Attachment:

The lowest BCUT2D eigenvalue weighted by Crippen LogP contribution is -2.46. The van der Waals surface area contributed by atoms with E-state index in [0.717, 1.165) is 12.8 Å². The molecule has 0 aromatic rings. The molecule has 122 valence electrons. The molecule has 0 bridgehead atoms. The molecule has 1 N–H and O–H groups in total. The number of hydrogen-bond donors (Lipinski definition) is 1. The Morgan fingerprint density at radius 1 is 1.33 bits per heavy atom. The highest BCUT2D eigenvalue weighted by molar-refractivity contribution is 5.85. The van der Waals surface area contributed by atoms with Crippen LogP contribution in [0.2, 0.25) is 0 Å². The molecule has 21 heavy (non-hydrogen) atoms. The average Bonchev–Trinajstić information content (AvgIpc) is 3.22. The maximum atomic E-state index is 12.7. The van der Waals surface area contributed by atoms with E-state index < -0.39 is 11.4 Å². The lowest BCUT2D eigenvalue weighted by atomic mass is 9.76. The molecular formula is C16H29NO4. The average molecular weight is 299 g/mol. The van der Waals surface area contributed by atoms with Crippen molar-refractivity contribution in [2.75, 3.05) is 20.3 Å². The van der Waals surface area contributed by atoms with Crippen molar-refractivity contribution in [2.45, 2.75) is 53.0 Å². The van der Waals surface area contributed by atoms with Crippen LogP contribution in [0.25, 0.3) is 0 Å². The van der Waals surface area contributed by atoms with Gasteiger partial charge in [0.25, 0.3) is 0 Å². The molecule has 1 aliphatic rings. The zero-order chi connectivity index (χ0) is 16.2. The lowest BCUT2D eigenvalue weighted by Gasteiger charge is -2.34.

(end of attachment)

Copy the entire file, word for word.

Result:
The lowest BCUT2D eigenvalue weighted by Crippen LogP contribution is -2.46. The van der Waals surface area contributed by atoms with E-state index in [0.717, 1.165) is 12.8 Å². The molecule has 0 aromatic rings. The molecule has 122 valence electrons. The molecule has 0 bridgehead atoms. The molecule has 1 N–H and O–H groups in total. The number of hydrogen-bond donors (Lipinski definition) is 1. The Morgan fingerprint density at radius 1 is 1.33 bits per heavy atom. The highest BCUT2D eigenvalue weighted by molar-refractivity contribution is 5.85. The van der Waals surface area contributed by atoms with Crippen LogP contribution in [0.2, 0.25) is 0 Å². The molecule has 21 heavy (non-hydrogen) atoms. The average Bonchev–Trinajstić information content (AvgIpc) is 3.22. The maximum atomic E-state index is 12.7. The van der Waals surface area contributed by atoms with E-state index < -0.39 is 11.4 Å². The lowest BCUT2D eigenvalue weighted by atomic mass is 9.76. The molecular formula is C16H29NO4. The average molecular weight is 299 g/mol. The van der Waals surface area contributed by atoms with Crippen molar-refractivity contribution in [2.75, 3.05) is 20.3 Å². The van der Waals surface area contributed by atoms with Crippen molar-refractivity contribution in [2.45, 2.75) is 53.0 Å². The van der Waals surface area contributed by atoms with Crippen LogP contribution in [0.25, 0.3) is 0 Å². The van der Waals surface area contributed by atoms with Gasteiger partial charge in [0.25, 0.3) is 0 Å². The molecule has 1 aliphatic rings. The zero-order chi connectivity index (χ0) is 16.2. The lowest BCUT2D eigenvalue weighted by Gasteiger charge is -2.34.